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  • Writer's pictureImmersed in Christ

Introductory Rites (part 1)

Saturday, January 14, 2023, 1st Week in Ordinary Time

by Fr. David M. Knight

View readings for today:

Dear Readers: Since the Church is presently engaged in a Eucharistic Revival, we thought it would be helpful to post excerpts from his booklet called Experiencing the Mass, for the next few weeks. (This is not a sales pitch. However, the booklet is available for order on this website for $5 per copy if you would like have a copy.)

The First Focus of Celebration: Expressing and Experiencing Our Christian Identity

The purpose of the Introductory Rites is to ensure that the faithful who come together as one establish communion and dispose themselves to... celebrate the Eucharist worthily. For in the celebration of Mass, in which the Sacrifice of the Cross is perpetuated Christ is really present in the very liturgical assembly gathered in his name, in the person of the minister, in his word, and indeed substantially and continuously under the eucharistic species. [1]

“Our Father who art in heaven”

The first of the five promises of Baptism is a new identity. This identity is also the first of the five mysteries of Baptism: we become Christ, true children of the Father, receivers of the “gift of the Holy Spirit.” This first mystery and promise is presented from the outset in the Introductory Rites of the Mass.[2]

Most celebrations begin with some form of identification. When we announce what we are celebrating, we also declare who we are.

“Happy Fourth of July” tells us we are all people who cherish independence. “Merry Christmas!” says we are people, whether Christians or not, who celebrate the birth of Jesus. “Welcome to the birthday party of....” identifies us as family or friends who appreciate this particular person’s existence.

The Sign of the Cross

We begin the Eucharistic Celebration “In the name of the Father, and of the Son, and of the Holy Spirit.” The cross we trace on our bodies and the words we speak tell us both what we are celebrating and who we are.

When we cross ourselves, let it be with a real sign of the cross. Instead of a small cramped gesture that gives no notion of its meaning, let us make a large unhurried sign, from forehead to breast, from shoulder to shoulder, consciously feeling how it includes the whole of us, our thoughts, our attitudes, our body and soul, every part of us at once. How it consecrates and sanctifies us.[3]

Christians are people who, when we worship God, “look up to heaven” as most people do. We even raise our hand toward heaven as we begin the Sign of the Cross. But then we do something different. We put our hand on our forehead, on our head, to say we know him. And we call him “Father.”

We are people who know God and call him “Father.” We begin the Mass by declaring ourselves his children. We are true sons and daughters of God. We are divine. Is this exciting or not?

Next we say “...and of the Son.” We bring our hand down from our forehead and place it on our heart. This is our profession of faith that God the Son came down, as Jesus, in the Incarnation. He came, not just to be Emmanuel, “God-with-us,” but to incorporate us into his own body — make us members of his own body — by Baptism. So now Christ lives in us, in our bodies, and we live “in him” as members of his body. This is the “mystery” of our identity as Christians. Paul said he was sent to preach “the riches of the glory of this mystery, which is Christ in you, the hope of glory.” Each one of us says now with Paul, in recognition of the effect of Baptism, “It is no longer I who live, but it is Christ who lives in me.”[4]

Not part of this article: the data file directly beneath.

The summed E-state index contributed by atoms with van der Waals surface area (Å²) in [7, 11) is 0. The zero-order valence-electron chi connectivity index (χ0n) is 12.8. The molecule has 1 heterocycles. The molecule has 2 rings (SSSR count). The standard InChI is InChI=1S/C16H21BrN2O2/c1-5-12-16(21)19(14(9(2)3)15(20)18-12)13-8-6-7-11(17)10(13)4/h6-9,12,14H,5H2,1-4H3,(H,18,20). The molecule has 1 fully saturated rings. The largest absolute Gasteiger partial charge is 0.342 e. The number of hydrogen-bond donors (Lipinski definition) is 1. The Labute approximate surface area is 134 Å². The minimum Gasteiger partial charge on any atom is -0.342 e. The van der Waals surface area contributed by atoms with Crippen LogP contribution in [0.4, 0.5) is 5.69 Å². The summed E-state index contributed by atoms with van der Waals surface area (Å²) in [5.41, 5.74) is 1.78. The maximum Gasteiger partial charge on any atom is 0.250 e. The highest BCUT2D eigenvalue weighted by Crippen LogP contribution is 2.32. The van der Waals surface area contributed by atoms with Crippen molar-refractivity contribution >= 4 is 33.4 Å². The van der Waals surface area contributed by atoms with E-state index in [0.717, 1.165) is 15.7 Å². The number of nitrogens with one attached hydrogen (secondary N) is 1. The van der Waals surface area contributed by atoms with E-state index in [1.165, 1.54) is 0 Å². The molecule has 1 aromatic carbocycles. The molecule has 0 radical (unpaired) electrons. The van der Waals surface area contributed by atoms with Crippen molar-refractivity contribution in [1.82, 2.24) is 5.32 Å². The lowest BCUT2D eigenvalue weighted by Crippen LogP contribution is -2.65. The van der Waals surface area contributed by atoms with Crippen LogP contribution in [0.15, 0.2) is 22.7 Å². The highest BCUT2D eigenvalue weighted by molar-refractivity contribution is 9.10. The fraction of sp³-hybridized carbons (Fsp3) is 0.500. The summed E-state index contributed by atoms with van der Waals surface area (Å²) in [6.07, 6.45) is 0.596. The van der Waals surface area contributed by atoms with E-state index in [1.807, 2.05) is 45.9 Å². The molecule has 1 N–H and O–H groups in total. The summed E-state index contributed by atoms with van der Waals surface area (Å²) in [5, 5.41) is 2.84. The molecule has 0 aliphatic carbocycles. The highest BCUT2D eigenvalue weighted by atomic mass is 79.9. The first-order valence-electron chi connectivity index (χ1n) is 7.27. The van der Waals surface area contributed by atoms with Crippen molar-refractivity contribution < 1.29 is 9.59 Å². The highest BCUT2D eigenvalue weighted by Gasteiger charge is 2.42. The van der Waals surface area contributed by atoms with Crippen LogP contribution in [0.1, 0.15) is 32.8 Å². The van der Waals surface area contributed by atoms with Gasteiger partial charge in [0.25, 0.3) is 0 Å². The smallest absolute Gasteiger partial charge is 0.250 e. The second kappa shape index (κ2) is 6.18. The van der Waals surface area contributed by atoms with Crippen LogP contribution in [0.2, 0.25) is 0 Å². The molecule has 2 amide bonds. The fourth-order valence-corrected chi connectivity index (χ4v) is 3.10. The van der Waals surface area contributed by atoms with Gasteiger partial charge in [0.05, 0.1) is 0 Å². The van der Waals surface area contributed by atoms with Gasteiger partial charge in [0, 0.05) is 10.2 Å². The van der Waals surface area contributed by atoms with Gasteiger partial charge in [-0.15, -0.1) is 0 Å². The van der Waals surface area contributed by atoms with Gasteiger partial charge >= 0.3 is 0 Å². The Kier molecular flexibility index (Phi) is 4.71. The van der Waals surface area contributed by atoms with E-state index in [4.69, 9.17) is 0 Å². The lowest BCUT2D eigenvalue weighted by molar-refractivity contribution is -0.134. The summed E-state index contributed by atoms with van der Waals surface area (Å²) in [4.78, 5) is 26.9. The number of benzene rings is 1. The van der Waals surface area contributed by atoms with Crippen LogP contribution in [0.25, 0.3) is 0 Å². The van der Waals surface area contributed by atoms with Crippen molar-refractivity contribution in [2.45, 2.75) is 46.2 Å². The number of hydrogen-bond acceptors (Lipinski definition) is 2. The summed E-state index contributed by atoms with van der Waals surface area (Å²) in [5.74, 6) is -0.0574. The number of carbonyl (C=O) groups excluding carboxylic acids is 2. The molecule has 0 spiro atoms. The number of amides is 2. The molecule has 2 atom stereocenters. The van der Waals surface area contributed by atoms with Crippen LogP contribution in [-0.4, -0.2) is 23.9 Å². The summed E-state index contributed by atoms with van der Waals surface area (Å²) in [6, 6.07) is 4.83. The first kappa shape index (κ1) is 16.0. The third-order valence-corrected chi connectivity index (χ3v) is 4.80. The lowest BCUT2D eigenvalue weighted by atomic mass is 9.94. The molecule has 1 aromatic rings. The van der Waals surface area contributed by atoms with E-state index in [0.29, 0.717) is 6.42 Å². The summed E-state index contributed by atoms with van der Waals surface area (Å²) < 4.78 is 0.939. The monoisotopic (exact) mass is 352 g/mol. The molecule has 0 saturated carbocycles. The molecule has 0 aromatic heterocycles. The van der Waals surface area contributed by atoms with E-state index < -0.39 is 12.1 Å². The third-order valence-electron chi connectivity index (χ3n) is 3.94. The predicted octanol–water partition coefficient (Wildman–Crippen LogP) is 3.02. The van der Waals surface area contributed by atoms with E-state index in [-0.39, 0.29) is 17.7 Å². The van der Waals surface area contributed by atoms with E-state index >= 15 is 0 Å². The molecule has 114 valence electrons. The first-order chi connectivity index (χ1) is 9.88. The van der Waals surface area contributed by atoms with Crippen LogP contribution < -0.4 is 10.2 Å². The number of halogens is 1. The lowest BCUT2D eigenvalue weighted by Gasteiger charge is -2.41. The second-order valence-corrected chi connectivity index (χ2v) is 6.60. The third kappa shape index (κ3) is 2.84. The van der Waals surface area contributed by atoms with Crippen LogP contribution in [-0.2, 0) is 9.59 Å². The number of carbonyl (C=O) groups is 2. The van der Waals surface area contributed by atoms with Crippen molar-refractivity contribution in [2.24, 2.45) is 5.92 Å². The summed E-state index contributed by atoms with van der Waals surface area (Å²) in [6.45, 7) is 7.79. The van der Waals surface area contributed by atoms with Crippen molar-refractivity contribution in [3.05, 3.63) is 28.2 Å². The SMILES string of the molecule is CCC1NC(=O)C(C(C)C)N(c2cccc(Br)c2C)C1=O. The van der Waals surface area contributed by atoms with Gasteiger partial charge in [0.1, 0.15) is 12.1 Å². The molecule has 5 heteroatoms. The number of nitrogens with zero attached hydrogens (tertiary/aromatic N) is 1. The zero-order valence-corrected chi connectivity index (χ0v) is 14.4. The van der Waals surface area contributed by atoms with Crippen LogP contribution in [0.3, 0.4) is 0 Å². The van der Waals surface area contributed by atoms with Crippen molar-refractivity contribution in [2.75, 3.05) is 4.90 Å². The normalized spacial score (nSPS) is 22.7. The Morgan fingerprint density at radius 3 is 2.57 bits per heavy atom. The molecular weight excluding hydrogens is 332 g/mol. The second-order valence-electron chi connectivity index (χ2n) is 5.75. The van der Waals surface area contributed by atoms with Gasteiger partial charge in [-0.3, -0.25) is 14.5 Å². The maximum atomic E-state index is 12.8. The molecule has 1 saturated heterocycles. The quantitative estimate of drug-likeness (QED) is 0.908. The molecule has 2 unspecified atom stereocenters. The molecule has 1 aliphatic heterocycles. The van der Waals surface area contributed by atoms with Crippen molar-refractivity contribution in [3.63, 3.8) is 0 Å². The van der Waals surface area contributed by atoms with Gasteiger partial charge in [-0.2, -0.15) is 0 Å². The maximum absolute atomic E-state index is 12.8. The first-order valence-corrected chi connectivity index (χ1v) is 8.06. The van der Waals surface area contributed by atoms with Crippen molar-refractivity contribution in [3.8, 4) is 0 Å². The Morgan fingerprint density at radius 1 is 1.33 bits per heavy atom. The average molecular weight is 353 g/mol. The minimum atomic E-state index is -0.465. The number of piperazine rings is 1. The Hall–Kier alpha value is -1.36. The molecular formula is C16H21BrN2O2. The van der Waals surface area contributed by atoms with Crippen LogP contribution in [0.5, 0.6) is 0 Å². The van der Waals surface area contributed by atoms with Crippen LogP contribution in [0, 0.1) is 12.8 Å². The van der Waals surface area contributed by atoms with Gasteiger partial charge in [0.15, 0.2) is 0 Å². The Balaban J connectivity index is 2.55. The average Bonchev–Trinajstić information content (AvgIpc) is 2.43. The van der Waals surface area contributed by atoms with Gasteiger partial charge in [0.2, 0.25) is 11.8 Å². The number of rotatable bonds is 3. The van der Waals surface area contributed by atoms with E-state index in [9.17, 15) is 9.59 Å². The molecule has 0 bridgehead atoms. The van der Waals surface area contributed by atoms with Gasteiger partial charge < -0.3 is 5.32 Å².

We conclude the Sign of the Cross by adding, “...and of the Holy Spirit.” As we do, we move our hand from our heart to our shoulder, and then in a wide arc from one shoulder to the other. It is an arc meant to embrace the world.

We are saying that we who have Christ’s love in our hearts, are impelled, sent, as his body, and in the power of his Spirit, to bring the whole world together into one family. Into the one body of Christ. Into the “peace and unity of his kingdom.”

For the love of Christ urges us on, because we are convinced that one has died for all... so that those who live might live no longer for themselves, but for him who died and was raised for them... God, who reconciled us to himself through Christ, and has given us the ministry of reconciliation.[5].

Let’s go into this more deeply.... come back for part 2 tomorrow...

Initiative: Reflect upon the Sign of The Cross, including what the words and the physical action of making the Sign of the Cross, mean to you. Make the sign of the cross often throughout the day, conscious of the closeness of the Father, Son and Spirit.

[1]General Instruction on the Roman Missal, 2002, nos. 27, 46. [2] The five mysteries, promises and commitment of Baptism are explained in the first year of the series Immersed in Christ, (Abbey Press, 2010). The first Seasonal Guide, for Advent-Christmas, is entitled A New Identity. See the Catechism of the Catholic Church, not only 1265, but the whole section on the “Grace of Baptism,” 1262-1274. This is not complete without the section on “The Church — Body of Christ,” nos. 787-801. [3] Romano Guardini, Sacred Signs, tr. Grace Branham, © 1956 by Pio Decimo Press,
St. Louis, Mo. [4]Colossians 1:27; Galatians 2:20. See John 15:1-8. [5] Read 2Corinthians 5:13-20.

Reflections brought to you by the Immersed in Christ Ministry

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